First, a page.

Top Ten

January 6, 2014

uWaterloo buys BlackBerry buildings, land for $41 million

The University of Waterloo last month bought 5 buildings and land from BlackBerry for $41 million in a deal set to close on February 14. uWaterloo will occupy 3 of the buildings on the northeast corner of its main campus, and BlackBerry will remain a tenant of 2 others for up to 5 years. “The University of Waterloo has set a course to become one of the world’s top innovation universities and we must ensure that we have the space to meet that challenge,” says uWaterloo President Feridun Hamdullahpur. The buildings will add 300,000 square feet of space and more than 1,000 parking spots to the university’s campus. The announcement came the same day BlackBerry posted a quarterly loss of US$4.4 billion, or $8.37 a share, down from a profit of $9 million or 2 cents a share in 2012. uWaterloo News Release | Financial Post

Ontario releases plan for new campuses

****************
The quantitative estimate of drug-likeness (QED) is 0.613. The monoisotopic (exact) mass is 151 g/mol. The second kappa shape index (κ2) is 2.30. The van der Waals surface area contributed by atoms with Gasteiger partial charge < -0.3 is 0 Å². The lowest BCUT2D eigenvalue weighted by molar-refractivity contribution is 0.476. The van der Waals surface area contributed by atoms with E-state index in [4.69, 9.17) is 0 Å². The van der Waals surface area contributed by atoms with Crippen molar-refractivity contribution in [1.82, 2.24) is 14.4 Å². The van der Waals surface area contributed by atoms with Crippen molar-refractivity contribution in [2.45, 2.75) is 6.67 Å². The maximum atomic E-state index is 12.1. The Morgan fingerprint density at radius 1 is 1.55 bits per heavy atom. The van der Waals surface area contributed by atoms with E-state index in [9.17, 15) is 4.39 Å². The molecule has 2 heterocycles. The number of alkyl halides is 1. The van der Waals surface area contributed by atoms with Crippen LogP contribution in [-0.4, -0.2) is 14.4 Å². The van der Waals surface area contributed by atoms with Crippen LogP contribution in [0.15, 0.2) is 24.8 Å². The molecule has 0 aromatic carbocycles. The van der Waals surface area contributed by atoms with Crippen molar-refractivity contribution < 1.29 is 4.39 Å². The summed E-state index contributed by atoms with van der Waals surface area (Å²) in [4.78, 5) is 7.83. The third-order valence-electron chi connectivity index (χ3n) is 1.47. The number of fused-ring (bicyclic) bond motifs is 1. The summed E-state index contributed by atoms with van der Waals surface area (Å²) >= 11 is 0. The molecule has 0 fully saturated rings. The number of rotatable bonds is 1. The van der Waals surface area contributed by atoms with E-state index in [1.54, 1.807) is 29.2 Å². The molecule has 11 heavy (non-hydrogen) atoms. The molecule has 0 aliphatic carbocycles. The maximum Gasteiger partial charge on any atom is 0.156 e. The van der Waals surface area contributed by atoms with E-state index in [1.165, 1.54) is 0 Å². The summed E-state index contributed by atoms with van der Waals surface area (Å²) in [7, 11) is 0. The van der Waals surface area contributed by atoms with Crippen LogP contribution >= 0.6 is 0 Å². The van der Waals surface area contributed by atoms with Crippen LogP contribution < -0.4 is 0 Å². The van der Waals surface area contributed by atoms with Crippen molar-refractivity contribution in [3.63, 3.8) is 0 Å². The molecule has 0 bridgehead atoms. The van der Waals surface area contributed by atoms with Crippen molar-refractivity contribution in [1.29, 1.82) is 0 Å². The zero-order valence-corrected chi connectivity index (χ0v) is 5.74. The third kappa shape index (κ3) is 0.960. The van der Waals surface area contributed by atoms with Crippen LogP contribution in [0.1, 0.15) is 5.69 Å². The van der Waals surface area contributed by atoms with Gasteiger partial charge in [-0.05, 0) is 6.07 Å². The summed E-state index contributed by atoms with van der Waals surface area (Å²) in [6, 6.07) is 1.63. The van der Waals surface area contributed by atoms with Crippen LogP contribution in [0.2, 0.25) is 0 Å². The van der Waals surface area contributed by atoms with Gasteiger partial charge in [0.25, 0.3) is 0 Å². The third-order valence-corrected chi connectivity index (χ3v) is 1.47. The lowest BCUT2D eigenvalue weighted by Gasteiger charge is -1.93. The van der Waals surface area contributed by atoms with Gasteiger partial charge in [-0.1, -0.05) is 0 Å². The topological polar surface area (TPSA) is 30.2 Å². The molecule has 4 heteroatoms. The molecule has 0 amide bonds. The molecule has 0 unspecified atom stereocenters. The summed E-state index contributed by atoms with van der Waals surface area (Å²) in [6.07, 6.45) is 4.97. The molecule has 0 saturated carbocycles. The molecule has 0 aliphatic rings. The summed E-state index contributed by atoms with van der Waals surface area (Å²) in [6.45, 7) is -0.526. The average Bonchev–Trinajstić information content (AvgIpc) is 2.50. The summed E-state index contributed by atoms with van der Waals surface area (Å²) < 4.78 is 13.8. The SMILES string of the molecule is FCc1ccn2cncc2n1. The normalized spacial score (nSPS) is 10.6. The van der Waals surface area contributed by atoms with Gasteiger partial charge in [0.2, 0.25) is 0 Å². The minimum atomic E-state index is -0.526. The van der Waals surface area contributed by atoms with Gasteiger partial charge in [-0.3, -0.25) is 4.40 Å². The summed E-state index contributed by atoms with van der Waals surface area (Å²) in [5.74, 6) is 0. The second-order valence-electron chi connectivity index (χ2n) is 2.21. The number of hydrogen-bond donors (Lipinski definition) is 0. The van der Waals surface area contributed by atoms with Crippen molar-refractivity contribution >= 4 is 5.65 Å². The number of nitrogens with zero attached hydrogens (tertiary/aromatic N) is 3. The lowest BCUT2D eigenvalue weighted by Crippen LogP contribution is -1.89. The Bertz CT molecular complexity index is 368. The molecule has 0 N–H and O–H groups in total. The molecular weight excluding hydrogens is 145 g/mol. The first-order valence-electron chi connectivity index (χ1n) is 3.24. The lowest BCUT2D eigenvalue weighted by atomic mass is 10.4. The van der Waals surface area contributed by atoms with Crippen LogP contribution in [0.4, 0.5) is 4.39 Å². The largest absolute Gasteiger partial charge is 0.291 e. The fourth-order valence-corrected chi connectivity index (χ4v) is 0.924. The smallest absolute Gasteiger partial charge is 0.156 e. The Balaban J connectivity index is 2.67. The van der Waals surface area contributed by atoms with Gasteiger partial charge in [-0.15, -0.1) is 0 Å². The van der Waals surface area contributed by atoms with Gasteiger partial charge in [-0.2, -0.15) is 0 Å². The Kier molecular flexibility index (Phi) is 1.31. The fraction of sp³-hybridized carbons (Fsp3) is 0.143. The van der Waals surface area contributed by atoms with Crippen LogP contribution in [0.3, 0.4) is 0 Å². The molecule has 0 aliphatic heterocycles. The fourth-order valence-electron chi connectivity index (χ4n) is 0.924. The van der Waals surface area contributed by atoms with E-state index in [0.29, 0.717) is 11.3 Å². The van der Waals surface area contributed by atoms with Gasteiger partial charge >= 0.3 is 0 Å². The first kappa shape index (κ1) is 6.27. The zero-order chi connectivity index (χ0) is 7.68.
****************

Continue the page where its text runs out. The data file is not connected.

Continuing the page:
The Ontario government has released a Major Capacity Expansion Policy Framework that outlines a selection process in which institutions are to submit expansion proposals to the Ministry of Training, Colleges and Universities (MTCU) following a call for proposals in “early 2014.” The framework also defines criteria for where new or expanded campuses should be located, based on the following priorities: Increasing spaces in underserved areas, aligning with provincial growth and economic development plans; aligning with the strategic mandate agreements around differentiation; demonstrating value for money and providing regional economic benefits; improving quality, innovation and competitiveness; and increasing affordability for both students and taxpayers. “Municipalities interested in being considered as host locations will be expected to work in collaboration with institutions that would be prepared to submit a proposal,” explains an MTCU news release. MTCU News Release | Policy Framework

uSask develops new strategic enrolment management plan